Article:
European Bird Cherry (Prunus padus) and Chokecherry (Prunus virginiana) tree distribution and abundance at Creamer’s Field Migratory Waterfowl Refuge

By Hazel K. Berrios, Natural Resource Technician, and Limor Dubrovsky, Natural Resource Intern, Fairbanks Soil & Water Conservation District

Prunus padus and Prunus virginiana (hereafter referred to as Prunus spp.), commonly known as European Bird Cherry and Chokecherry, are native to Northern Europe and across Asia; so how did they get all the way over to Alaska? Both Prunus spp were introduced around 1959 in Alaska by the Alaska agricultural experiment station in Palmer, as an effort to increase tree fruit culture in Alaska. Since then, both Prunus spp. have become common ornamental trees that are planted in residential areas and in public parks. The first collection and record of chokecherry spreading into natural areas was documented by Welsh in 1968 in Palmer. A year later it was documented in the surroundings areas of UAF. Since escaping cultivation, it has spread into native riparian habitats as well as intact forests in the Anchorage, Mat-Su, Kenai, Southeast and Fairbanks areas. Currently, both Prunus spp. are considered aggressive invaders (each has a high invasiveness rank of 74 according to the Alaska Natural Heritage Program invasiveness ranking system) that can form monocultures in natural forests and riparian areas and have negative impacts on native fish and wildlife populations.

Prunus spp. are a deciduous tree that can appear as a shrub or small tree and can grow up to 10m tall. The trees are rounded in shape and have low branching crowns, and their bark is a purple-grey to green-grey color. The leaves are ovate, elliptical, and they have sharply serrated edges. Along a branch, the leaves alternate. These ornamental trees are known for their showy flowers, which are usually white or cream-colored, and that bloom usually between May and early June.

Prunus padus, Ueda K (2021). iNaturalist Research-grade Observations. iNaturalist.org. Occurrence dataset https://doi.org/10.15468/ab3s5x accessed via GBIF.org on 2021-07-09. https://www.gbif.org/occurrence/3097042813

Prunus spp. are very hard to differentiate from one another. Here, we highlight key characteristics that differentiate the two species from each other. Most taxonomists dissect the flower and examine the level of hairiness of the hypanthium (a cup-shaped extension on the base of the flower)-this gives a good indication as to which species it is. Also notable, late in summer Prunus virginiana leaves change to a reddish color, while Prunus padus leaves remains green.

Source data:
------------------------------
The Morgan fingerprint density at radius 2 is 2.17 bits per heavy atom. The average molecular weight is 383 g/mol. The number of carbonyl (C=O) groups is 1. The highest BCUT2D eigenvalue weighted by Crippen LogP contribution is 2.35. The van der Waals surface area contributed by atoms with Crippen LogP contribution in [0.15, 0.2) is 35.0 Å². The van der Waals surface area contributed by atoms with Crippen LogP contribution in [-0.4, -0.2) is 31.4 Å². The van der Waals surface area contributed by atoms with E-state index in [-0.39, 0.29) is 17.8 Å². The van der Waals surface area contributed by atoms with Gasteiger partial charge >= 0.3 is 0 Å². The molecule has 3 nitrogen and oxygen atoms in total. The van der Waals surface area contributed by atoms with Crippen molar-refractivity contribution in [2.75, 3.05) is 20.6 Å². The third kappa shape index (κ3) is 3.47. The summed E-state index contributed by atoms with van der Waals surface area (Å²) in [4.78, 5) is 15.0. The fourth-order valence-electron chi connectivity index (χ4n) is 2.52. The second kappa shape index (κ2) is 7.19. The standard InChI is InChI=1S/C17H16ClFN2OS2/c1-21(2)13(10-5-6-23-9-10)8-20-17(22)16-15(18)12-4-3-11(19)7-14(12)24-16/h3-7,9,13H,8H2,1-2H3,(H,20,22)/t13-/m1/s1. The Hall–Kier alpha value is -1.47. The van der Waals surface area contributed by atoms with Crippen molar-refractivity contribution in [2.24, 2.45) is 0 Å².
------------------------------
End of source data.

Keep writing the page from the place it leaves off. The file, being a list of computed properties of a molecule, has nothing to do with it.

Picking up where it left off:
Table 1. Differences between Prunus Padus and Prunus Virginiana.

The Prunus spp. reproduces and spreads via the seeds of their fruit, in which birds eat and then distribute far and wide from the original tree. Another equally effective reproduction method is through growth of bare roots and distribution along streambanks. Chokecherry’s ability to reproduce so readily allows it to take over the understory of intact native forests. It can create thick thickets and shrub layers that reduce light, moisture, and nutrient availability to native species, thereby outcompeting and displacing them. In addition to outcompeting native species and reducing local biodiversity, chokecherry coverage displaces terrestrial invertebrate biomass and also disrupts moose habitat and food availability. The chokecherry is known to produce cyanogenic glycoside, especially during the cold winter months, which can be toxic to mammals with segmented stomachs. There have even been cases of poisoned moose calves in Anchorage, AK. The Prunus spp. monocultures have been documented to decrease terrestrial invertebrate along streambanks, which in turn affects the food availability for young salmon and other native fish species. It is clear that even though these trees make for beautiful gardens and human consumption (i.e use of chokecherry berries for jam, etc) their detrimental impacts of their spread on native ecosystems are cause for alarm.